Global Fish Populations Have Plummeted and Not One Country Is Doing Enough to Save Them, Study Finds

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Minderoo Foundation’s Global Fishing Index (GFI) has published data suggesting the global fish populations have been depleted to an all-time low. Surpassing previous estimates, the figures are part of the most extensive assessment of fish stocks to date and will make commercial fishing defensibility increasingly difficult, with experts urging for regulation to prevent further dwindling. 

Dr. Andrew Forrest, Chairman of the Minderoo Foundation, did not mince words when commenting on the GFI  findings. He underlined that one-tenth of global fish stocks are now close to total devastation and that not a single country was doing enough to combat the problem. Addressing governments and companies, he said: “It is time to take accountability for the health of your fisheries, the size of your fishing fleets, and the level of access provided to foreign fleets to fish your waters.”

He added that stringent legislation is the only way to force change, calling on those in charge to review laws and policies and rely on quantitative data only. Further, immoveable time-bound targets to bring fish stocks back from the brink to healthy, sustainable levels must be put in place. 

Grading global offenders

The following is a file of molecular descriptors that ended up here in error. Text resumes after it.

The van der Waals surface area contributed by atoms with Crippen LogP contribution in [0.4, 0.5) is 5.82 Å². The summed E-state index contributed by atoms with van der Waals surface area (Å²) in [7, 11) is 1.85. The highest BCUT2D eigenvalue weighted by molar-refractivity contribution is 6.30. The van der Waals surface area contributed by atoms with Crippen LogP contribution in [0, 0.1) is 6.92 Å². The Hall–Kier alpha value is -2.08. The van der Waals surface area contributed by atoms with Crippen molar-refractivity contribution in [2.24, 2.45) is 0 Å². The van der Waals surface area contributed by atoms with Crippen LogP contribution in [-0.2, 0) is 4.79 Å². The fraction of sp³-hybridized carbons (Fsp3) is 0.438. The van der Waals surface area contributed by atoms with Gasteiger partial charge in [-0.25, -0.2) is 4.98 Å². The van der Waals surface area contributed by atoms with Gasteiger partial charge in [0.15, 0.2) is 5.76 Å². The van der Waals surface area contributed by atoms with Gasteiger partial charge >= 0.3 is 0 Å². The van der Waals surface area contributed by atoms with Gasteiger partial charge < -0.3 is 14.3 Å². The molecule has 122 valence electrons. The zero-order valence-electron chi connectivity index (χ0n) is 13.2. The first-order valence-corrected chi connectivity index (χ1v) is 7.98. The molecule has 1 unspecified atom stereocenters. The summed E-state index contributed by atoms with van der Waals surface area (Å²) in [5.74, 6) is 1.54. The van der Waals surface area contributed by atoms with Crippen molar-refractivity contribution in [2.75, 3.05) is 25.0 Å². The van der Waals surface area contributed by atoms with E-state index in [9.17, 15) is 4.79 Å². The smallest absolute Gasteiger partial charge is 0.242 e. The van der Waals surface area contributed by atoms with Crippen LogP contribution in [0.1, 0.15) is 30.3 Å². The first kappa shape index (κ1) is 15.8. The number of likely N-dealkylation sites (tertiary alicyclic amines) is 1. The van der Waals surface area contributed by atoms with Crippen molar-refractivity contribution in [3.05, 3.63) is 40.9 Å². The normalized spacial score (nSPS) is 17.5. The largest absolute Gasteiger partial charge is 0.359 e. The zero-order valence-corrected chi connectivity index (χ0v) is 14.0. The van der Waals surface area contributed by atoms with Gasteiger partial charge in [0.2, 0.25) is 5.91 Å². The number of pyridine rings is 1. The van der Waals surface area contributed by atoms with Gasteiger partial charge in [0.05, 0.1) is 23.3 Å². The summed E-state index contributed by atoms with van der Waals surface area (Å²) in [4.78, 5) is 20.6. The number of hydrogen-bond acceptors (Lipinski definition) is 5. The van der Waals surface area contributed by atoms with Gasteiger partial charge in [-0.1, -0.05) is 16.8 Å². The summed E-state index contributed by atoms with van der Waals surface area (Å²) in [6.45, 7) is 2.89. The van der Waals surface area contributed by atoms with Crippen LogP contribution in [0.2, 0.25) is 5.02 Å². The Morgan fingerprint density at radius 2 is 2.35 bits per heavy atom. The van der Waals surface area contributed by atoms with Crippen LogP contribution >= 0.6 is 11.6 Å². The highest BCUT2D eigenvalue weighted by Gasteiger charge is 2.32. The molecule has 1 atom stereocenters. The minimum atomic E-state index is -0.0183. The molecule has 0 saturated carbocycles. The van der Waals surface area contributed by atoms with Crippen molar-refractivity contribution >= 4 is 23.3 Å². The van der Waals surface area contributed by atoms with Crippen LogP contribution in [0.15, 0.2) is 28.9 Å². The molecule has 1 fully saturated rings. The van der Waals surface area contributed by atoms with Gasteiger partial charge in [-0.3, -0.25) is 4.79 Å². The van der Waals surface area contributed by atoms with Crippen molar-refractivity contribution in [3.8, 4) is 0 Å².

Of the 1,400 Minderoo-assessed fish stocks, 49% are overfished, a stark increase from previous estimations of around 34%. With no new sustainability data being collected since 1990, fish stock health and governance had to be carefully analysed. Every fishing country in the world was assigned a grade from A-F. No nation gained higher than a C but many, including Israel, Barbados, and Vietnam were awarded an F.

Of the 25 largest seafood exporters in the world, 20 were graded at D or below, while the U.S. held the top spot with a C.

Decades-long data lapses

Commercial fishing is a destructive enterprise that has been free from strict governance for too long. Overfishing is a direct result of slack legislation and must be tackled immediately if ocean ecosystems are to be protected. Returning fish stocks to healthy and sustainable levels will require localised solutions, but overarching targets can still be set in place. Before this can happen, however, more data needs to be made accessible.

Global Fishing Index leader Dr. Kendra Thomas Travaille has noted a “concerning” lack of forthcoming information, with 52% of the world’s catch not being attributed to any data.

Decreasing the demand for seafood 

Thanks to popular documentaries like Netflix’s Seaspiracy that highlight the plight of marine populations, people are more aware than ever about overfishing. The documentary swayed a number of consumers to consider quitting seafood consumption altogether.

With an annual increase of 3.1%, global fish consumption is a serious environmental and food security issue. In 2018, global seafood production topped out at 179 million metric tons, with 156 diverted for human consumption. Explanations for this continued growth include tech advances that allow for faster, cheaper production of products, as well as the promotion of purported health benefits of fish as a food source.

In an attempt to reverse the damage caused by overfishing, a number of alt-protein companies such as Shiok Meats, Aqua Cultured Foods and BlueNalu, are turning their attention to fishless seafood production.


All images courtesy of Unsplash.

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